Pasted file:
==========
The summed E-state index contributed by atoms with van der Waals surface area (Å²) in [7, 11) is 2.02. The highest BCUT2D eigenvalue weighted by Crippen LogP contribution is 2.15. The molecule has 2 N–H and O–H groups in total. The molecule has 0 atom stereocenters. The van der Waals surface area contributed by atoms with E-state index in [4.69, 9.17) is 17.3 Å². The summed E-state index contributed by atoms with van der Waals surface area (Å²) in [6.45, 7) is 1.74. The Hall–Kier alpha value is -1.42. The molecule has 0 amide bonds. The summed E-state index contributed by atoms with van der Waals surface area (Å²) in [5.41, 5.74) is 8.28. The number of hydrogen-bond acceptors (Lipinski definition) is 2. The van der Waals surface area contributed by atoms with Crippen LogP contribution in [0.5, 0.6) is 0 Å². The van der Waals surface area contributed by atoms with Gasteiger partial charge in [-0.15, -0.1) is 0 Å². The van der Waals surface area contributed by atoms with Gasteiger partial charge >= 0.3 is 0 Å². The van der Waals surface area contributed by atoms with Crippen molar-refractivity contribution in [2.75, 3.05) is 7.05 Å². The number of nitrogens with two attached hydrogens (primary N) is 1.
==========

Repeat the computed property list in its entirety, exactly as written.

The summed E-state index contributed by atoms with van der Waals surface area (Å²) in [7, 11) is 2.02. The highest BCUT2D eigenvalue weighted by Crippen LogP contribution is 2.15. The molecule has 2 N–H and O–H groups in total. The molecule has 0 atom stereocenters. The van der Waals surface area contributed by atoms with E-state index in [4.69, 9.17) is 17.3 Å². The summed E-state index contributed by atoms with van der Waals surface area (Å²) in [6.45, 7) is 1.74. The Hall–Kier alpha value is -1.42. The molecule has 0 amide bonds. The summed E-state index contributed by atoms with van der Waals surface area (Å²) in [5.41, 5.74) is 8.28. The number of hydrogen-bond acceptors (Lipinski definition) is 2. The van der Waals surface area contributed by atoms with Crippen LogP contribution in [0.5, 0.6) is 0 Å². The van der Waals surface area contributed by atoms with Gasteiger partial charge in [-0.15, -0.1) is 0 Å². The van der Waals surface area contributed by atoms with Gasteiger partial charge >= 0.3 is 0 Å². The van der Waals surface area contributed by atoms with Crippen molar-refractivity contribution in [2.75, 3.05) is 7.05 Å². The number of nitrogens with two attached hydrogens (primary N) is 1.